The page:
Some providers allow you to trade CFDs without leverage. With IG, however, all CFD trades are leveraged. The amount of leverage offered depends on various factors including the volatility and liquidity of the underlying market, as well as the law in the country in which you are trading.
How do I use CFDs for hedging?
The way to use CFDs for hedging is by opening a position that will become profitable if one of your other positions begins to incur a loss. An example of this would be taking out a short position on a market that tracks the price of an asset you own. Any drop in the value of your asset would then be offset by the profit from your CFD trade.
Say, for example, you hold a number of shares in Apple but believe these shares may fall in value in the future. You could go short on Apple via a share CFD. If you are correct and your Apple shares fall in value, then the profit from your short CFD trade will offset this loss.
What is the difference between CFDs and futures?
When you trade CFDs (contracts for difference), you buy a certain number of contracts on a market if you expect it to rise, and sell them if you expect it to fall. The change in the value of your position reflects movements in the underlying market. With CFDs, you can close your position any time when the market is open.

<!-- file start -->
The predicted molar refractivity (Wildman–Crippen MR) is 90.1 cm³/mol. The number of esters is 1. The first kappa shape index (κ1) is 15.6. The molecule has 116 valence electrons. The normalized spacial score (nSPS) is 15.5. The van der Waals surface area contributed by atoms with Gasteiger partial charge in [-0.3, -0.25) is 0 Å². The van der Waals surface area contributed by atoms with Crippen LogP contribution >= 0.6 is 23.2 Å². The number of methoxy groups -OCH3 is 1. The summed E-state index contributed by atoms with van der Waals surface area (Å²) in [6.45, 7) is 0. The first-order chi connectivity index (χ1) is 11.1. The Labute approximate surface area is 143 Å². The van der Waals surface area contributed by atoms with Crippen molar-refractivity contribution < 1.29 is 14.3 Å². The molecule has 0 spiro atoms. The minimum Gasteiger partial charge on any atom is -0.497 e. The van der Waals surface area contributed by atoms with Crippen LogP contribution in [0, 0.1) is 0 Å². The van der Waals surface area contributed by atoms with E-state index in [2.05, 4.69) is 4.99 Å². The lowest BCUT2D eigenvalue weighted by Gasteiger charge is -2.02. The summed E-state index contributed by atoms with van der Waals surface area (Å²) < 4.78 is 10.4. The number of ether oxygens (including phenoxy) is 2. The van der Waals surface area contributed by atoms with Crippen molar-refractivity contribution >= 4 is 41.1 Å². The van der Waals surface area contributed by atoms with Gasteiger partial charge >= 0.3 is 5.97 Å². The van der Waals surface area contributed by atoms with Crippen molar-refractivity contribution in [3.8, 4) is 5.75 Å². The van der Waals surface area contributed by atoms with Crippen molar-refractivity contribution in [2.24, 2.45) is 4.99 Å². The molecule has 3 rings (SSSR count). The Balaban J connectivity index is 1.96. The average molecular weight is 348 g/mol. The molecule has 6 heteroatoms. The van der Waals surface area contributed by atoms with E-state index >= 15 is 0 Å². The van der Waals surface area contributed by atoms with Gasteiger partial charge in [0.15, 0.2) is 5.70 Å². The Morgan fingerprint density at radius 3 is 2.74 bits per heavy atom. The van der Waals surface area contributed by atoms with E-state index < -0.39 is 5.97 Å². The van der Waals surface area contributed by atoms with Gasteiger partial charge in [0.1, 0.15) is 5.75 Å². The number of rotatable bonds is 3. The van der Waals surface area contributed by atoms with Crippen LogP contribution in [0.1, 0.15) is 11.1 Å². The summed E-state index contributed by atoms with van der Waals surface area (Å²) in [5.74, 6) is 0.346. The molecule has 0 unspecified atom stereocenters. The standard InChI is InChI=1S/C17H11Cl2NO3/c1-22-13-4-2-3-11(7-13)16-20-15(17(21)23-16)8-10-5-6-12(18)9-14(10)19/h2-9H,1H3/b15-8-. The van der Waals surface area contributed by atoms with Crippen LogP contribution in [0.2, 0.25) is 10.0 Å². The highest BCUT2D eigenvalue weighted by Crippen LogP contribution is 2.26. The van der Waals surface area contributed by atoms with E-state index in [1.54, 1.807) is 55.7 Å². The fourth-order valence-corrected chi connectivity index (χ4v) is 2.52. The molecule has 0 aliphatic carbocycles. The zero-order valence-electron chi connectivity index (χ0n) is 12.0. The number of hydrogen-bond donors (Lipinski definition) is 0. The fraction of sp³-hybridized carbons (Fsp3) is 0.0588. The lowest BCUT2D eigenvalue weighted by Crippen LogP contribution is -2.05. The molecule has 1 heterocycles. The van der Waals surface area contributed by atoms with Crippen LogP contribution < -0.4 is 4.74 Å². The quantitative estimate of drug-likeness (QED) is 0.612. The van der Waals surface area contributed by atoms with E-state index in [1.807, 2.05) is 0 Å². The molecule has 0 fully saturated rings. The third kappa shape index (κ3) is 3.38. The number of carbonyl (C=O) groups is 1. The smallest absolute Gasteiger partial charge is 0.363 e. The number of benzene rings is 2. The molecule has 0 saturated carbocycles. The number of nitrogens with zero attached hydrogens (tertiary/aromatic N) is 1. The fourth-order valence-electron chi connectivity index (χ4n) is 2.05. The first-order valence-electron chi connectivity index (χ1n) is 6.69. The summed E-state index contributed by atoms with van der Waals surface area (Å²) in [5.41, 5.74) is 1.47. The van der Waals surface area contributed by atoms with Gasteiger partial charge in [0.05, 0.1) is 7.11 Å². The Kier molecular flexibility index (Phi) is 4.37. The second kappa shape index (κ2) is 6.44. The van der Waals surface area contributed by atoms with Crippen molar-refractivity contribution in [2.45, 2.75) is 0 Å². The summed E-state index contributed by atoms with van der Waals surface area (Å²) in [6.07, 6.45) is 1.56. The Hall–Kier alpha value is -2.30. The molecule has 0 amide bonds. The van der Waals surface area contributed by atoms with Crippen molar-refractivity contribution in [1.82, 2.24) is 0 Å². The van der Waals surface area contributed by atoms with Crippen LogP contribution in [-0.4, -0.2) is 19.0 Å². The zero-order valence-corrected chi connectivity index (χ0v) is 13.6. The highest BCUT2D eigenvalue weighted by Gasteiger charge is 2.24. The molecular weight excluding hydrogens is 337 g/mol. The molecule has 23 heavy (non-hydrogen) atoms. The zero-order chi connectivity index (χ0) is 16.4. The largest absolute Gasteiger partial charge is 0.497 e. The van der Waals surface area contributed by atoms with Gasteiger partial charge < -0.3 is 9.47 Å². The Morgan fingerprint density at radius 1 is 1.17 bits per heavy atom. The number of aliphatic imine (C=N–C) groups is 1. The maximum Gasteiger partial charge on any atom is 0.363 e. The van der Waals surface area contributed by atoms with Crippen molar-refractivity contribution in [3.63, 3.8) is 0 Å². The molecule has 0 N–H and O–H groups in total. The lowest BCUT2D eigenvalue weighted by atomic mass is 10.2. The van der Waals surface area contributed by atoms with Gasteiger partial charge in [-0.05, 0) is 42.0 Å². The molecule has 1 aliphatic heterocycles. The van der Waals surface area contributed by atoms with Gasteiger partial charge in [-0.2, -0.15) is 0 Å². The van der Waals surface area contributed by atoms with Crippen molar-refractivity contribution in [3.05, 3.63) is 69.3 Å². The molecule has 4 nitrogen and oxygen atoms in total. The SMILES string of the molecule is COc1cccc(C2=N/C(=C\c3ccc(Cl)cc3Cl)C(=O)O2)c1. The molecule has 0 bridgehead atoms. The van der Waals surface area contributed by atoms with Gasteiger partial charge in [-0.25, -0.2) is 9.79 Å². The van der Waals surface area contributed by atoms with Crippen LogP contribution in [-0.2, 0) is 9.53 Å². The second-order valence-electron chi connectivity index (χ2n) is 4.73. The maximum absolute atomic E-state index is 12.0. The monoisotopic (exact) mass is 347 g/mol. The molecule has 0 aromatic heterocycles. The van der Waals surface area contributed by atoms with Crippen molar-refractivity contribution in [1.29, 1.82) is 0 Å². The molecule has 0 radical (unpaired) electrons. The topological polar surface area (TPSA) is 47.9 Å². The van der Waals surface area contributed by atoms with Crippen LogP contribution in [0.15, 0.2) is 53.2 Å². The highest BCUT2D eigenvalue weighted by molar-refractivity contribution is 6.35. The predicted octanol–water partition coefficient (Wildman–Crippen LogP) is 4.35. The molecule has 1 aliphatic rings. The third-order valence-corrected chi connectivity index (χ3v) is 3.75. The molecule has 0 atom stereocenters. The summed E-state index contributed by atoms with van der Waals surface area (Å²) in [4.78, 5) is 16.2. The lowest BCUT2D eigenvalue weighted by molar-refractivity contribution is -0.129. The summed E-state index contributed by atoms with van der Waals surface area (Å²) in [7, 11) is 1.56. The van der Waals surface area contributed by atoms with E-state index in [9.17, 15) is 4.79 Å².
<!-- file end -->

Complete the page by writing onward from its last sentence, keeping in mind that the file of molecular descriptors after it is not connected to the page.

Futures, on the other hand, are contracts that require you to trade a financial instrument in the future. Unlike CFDs, they specify a fixed date and price for this transaction – which can involve taking physical ownership of the underlying asset on this date – and must be purchased via an exchange. The value of a futures contract depends as much on market sentiment about the future price of the asset as current movements in the underlying market.
It is worth keeping in mind that with an IG CFD trading account, you can speculate on the price of futures contracts without having to buy the contracts themselves.
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The risks of loss from investing in CFDs can be substantial and the value of your investments may fluctuate. CFDs are complex instruments and come with a high risk of losing money rapidly due to leverage. You should consider whether you understand how this product works, and whether you can afford to take the high risk of losing your money.
CFD Accounts provided by IG International Limited. IG International Limited is licensed to conduct investment business and digital asset business by the Bermuda Monetary Authority and is registered in Bermuda under No. 54814.
The information on this site is not directed at residents of the United States and is not intended for distribution to, or use by, any person in any country or jurisdiction where such distribution or use would be contrary to local law or regulation.
IG International Limited is part of the IG Group and its ultimate parent company is IG Group Holdings Plc. IG International Limited receives services from other members of the IG Group including IG Markets Limited.